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October 2017

An Unusual Laryngeal Foreign Body—A Bee Stinger in the Epiglottis

Author Affiliations
  • 1Westchester Medical Center, New York Medical College, Valhalla
  • 2Department of Otolaryngology–Head and Neck Surgery, New York Eye and Ear Infirmary of Mount Sinai, New York
  • 3Department of Otolaryngology, New York Medical College, Valhalla
  • 4The Institute for Voice and Swallowing Disorders, Phelps Hospital, Sleepy Hollow, New York
JAMA Otolaryngol Head Neck Surg. 2017;143(10):1057-1058. doi:10.1001/jamaoto.2017.1056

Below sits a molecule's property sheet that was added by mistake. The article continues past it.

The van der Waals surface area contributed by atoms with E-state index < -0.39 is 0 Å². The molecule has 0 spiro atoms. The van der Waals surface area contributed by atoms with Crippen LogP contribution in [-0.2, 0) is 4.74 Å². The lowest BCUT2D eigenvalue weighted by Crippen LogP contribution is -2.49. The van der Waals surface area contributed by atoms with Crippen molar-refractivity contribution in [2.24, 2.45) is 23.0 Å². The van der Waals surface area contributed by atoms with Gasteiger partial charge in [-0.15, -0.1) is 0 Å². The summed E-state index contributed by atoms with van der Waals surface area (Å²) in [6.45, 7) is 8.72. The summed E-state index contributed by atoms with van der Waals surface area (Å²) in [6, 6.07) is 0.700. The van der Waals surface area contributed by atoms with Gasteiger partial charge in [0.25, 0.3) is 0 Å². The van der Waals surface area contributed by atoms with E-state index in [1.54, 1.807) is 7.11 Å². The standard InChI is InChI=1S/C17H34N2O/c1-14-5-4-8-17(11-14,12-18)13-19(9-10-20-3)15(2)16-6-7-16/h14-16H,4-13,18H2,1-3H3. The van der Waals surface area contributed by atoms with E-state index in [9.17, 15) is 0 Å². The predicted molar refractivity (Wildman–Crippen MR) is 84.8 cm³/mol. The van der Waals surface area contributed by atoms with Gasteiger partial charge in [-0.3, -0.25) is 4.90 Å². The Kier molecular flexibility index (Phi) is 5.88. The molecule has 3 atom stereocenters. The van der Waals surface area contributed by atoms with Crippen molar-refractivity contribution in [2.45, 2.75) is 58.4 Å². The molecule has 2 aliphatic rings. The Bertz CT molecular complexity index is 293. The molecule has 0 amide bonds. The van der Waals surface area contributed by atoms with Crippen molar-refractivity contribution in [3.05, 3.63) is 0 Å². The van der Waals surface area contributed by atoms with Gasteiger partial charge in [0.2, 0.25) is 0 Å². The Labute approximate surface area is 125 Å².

Foreign body aspiration continues to be a cause of mortality in children, with as many as 4800 deaths occurring in the United States in 2013 for children aged 0 to 4 years.1 Most aspirated foreign bodies settle in the dependent areas of the tracheobronchial tree rather than the larynx. Herein we report a rare case of a bee stinger embedded in an epiglottis and the treatment required for removal.